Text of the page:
Mowing the Sky to Model Hurricane Ian’s Destruction

Nearmap turns aerial photography into accurate 3D models.

We’re at Autodesk University 2022 in New Orleans on a sunny Tuesday afternoon, but our attention is focused to the East, where Hurricane Ian has just ripped through Florida—from one side to the other—leaving behind unprecedented destruction.

We’ll be flying over the state, no question, said Kit Revell, VP of U.S. sales, at Nearmap’s booth in the exhibit hall. Nearmap is in the business of aerial photography.

At the request of Governor DeSantis?

We fly proactively, says Revell. We have the data available, so when governments and agencies need it, we can provide it.

(Picture courtesy of Nearmap.)

(Picture courtesy of Nearmap.)

The data Revell is referring to is accurate 3D models based on photographs taken from a special camera that looks down from an aircraft. We picture a camera sticking out of a hole on the bottom of an airplane. Perhaps Nearmap is using the same plane that Bond villains operate to eject lesser criminals who displease them? But the airplane is a Cessna and the camera is mounted into a sleek pod under the airplane.

While the aircraft may be ordinary, the camera is anything but. The most sophisticated camera Nearmap uses is capable of producing 3-inch resolution and could cost a million dollars.[i] It may not be able to read license plates like the spy technology you see in movies, but it is more than good enough to provide site planning and damage assessment—tasks that usually have to rely on low resolution, mostly flat imagery from Google Earth or Microsoft’s Bing Maps. On top of the 3D models, Nearmap adds an AI layer that helps identify objects on the ground.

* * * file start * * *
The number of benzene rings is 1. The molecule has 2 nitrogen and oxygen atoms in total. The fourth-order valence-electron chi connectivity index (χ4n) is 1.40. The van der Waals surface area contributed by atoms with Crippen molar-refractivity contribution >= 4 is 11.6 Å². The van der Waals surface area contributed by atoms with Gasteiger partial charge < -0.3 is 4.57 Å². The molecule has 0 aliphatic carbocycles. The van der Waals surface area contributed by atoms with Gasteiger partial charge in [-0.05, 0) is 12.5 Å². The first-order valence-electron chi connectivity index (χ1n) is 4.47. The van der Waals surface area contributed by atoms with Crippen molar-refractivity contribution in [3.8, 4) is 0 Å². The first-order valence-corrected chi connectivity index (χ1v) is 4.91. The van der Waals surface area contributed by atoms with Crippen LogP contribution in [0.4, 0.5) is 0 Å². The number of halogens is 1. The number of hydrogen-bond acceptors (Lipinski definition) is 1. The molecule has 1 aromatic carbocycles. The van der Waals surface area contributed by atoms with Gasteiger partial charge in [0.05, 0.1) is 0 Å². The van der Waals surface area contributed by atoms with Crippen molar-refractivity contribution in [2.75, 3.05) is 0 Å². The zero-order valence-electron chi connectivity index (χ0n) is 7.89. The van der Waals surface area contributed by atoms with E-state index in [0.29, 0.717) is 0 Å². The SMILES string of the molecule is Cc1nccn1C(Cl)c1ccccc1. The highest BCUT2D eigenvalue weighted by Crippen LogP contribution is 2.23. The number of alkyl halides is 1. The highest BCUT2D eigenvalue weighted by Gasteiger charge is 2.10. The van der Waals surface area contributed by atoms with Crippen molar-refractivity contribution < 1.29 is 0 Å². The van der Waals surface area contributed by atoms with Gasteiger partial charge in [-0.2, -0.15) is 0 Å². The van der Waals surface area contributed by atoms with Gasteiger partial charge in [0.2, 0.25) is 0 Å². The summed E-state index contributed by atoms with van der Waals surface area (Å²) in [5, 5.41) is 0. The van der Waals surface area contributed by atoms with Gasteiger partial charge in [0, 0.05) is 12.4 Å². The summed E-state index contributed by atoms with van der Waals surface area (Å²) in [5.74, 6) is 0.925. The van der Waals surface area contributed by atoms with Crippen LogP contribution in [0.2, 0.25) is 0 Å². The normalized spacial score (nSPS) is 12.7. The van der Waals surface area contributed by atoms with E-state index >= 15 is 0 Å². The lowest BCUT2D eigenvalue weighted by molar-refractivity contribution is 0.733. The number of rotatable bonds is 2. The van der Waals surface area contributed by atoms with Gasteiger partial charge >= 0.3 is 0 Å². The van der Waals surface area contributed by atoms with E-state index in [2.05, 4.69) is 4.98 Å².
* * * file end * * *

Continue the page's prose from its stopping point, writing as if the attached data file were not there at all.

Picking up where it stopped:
Nearmap uses photogrammetry to create 3D models from photographs, unlike satellite imagery from Google Earth or Microsoft, which are 2D. With 3D models, the height of buildings and structures can be accurately measured.

The Cessna flies back and forth over a swath of land, in a technique Revell refers to as “mowing the sky.” Models can be viewed at a 45-degree angle. A toolbar has tools to help you measure distances, changes in height, areas and perimeters.

As you might imagine, the data storage requirement for all that imaging is immense.

“We’re in the top five of all AWS’ (Amazon Web Services’) customers for data storage customers,” says Revell.

Nearmap may not bother with a large part of the contiguous United States, but it covers most of what matters, say Revell. “We cover the land where 80-85% of the people live,” he says.

Nearmap flies over those lived-in areas repeatedly. This allows comparisons of before and after events. Events can be weather-related catastrophes, property crimes and insurance fraud.

“Our 3D models are used by insurance companies. Claims can be paid or denied based on our models. You don’t have to have a claims agent in the field.”

Customers subscribe to an area of coverage and are given access to every flyover for that area. You can use it like a time machine, according to Revell.

Nearmap does not use LiDAR, which would provide millimeter accuracy. That level of accuracy has not been requested by customers, says Revell.

Nearmap is based in South Jordan, Utah, which is 18 miles south of Salt Lake City. The company was founded in 2007 and has raised $15 million in funding according

[i] ESWAG (educated scientific wild a** guess).